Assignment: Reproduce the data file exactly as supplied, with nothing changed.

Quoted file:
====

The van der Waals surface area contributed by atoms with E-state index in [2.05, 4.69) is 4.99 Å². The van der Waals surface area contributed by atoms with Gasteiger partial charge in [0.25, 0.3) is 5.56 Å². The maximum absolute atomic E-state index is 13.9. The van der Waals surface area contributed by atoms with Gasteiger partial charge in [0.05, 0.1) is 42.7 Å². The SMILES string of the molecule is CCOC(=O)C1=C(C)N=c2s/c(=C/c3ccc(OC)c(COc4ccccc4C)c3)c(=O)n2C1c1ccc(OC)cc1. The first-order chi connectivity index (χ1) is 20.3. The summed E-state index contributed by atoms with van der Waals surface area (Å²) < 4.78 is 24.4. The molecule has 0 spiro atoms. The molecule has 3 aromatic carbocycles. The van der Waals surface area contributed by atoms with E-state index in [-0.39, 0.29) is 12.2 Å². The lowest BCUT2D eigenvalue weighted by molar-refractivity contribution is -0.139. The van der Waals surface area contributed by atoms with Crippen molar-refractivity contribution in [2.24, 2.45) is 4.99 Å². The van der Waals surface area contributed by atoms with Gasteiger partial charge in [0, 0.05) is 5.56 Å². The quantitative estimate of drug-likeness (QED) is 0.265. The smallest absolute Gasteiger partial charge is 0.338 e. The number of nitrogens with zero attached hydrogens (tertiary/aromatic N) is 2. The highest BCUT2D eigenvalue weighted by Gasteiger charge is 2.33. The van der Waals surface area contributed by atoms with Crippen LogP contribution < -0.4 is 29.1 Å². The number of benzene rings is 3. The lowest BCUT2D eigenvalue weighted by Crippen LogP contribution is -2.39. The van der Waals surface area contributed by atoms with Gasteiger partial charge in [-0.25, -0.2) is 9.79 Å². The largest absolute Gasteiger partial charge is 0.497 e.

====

The van der Waals surface area contributed by atoms with E-state index in [2.05, 4.69) is 4.99 Å². The van der Waals surface area contributed by atoms with Gasteiger partial charge in [0.25, 0.3) is 5.56 Å². The maximum absolute atomic E-state index is 13.9. The van der Waals surface area contributed by atoms with Gasteiger partial charge in [0.05, 0.1) is 42.7 Å². The SMILES string of the molecule is CCOC(=O)C1=C(C)N=c2s/c(=C/c3ccc(OC)c(COc4ccccc4C)c3)c(=O)n2C1c1ccc(OC)cc1. The first-order chi connectivity index (χ1) is 20.3. The summed E-state index contributed by atoms with van der Waals surface area (Å²) < 4.78 is 24.4. The molecule has 0 spiro atoms. The molecule has 3 aromatic carbocycles. The van der Waals surface area contributed by atoms with E-state index in [-0.39, 0.29) is 12.2 Å². The lowest BCUT2D eigenvalue weighted by molar-refractivity contribution is -0.139. The van der Waals surface area contributed by atoms with Crippen molar-refractivity contribution in [2.24, 2.45) is 4.99 Å². The van der Waals surface area contributed by atoms with Gasteiger partial charge in [0, 0.05) is 5.56 Å². The quantitative estimate of drug-likeness (QED) is 0.265. The smallest absolute Gasteiger partial charge is 0.338 e. The number of nitrogens with zero attached hydrogens (tertiary/aromatic N) is 2. The highest BCUT2D eigenvalue weighted by Gasteiger charge is 2.33. The van der Waals surface area contributed by atoms with Crippen LogP contribution < -0.4 is 29.1 Å². The number of benzene rings is 3. The lowest BCUT2D eigenvalue weighted by Crippen LogP contribution is -2.39. The van der Waals surface area contributed by atoms with Gasteiger partial charge in [-0.25, -0.2) is 9.79 Å². The largest absolute Gasteiger partial charge is 0.497 e.